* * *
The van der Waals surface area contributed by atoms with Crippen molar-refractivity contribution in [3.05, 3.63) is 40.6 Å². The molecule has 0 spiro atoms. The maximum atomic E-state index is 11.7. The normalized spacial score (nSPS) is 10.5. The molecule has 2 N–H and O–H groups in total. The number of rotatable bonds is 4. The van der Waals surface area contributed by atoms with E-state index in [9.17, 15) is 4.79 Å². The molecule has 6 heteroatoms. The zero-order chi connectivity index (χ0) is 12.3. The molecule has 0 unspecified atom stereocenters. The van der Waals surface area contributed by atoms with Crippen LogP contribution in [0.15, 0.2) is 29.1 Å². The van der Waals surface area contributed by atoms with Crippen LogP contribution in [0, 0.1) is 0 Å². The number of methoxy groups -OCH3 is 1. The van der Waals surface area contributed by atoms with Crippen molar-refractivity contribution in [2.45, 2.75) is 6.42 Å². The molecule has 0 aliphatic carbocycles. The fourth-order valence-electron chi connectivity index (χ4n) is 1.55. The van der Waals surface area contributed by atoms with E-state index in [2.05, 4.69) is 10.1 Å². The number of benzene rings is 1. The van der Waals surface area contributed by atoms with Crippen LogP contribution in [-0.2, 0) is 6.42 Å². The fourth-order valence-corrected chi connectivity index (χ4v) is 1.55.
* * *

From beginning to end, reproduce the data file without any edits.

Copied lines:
The van der Waals surface area contributed by atoms with Crippen molar-refractivity contribution in [3.05, 3.63) is 40.6 Å². The molecule has 0 spiro atoms. The maximum atomic E-state index is 11.7. The normalized spacial score (nSPS) is 10.5. The molecule has 2 N–H and O–H groups in total. The number of rotatable bonds is 4. The van der Waals surface area contributed by atoms with E-state index in [9.17, 15) is 4.79 Å². The molecule has 6 heteroatoms. The zero-order chi connectivity index (χ0) is 12.3. The molecule has 0 unspecified atom stereocenters. The van der Waals surface area contributed by atoms with Crippen LogP contribution in [0.15, 0.2) is 29.1 Å². The van der Waals surface area contributed by atoms with Crippen LogP contribution in [0, 0.1) is 0 Å². The number of methoxy groups -OCH3 is 1. The van der Waals surface area contributed by atoms with Crippen molar-refractivity contribution in [2.45, 2.75) is 6.42 Å². The molecule has 0 aliphatic carbocycles. The fourth-order valence-electron chi connectivity index (χ4n) is 1.55. The van der Waals surface area contributed by atoms with E-state index in [2.05, 4.69) is 10.1 Å². The number of benzene rings is 1. The van der Waals surface area contributed by atoms with Crippen LogP contribution in [-0.2, 0) is 6.42 Å². The fourth-order valence-corrected chi connectivity index (χ4v) is 1.55.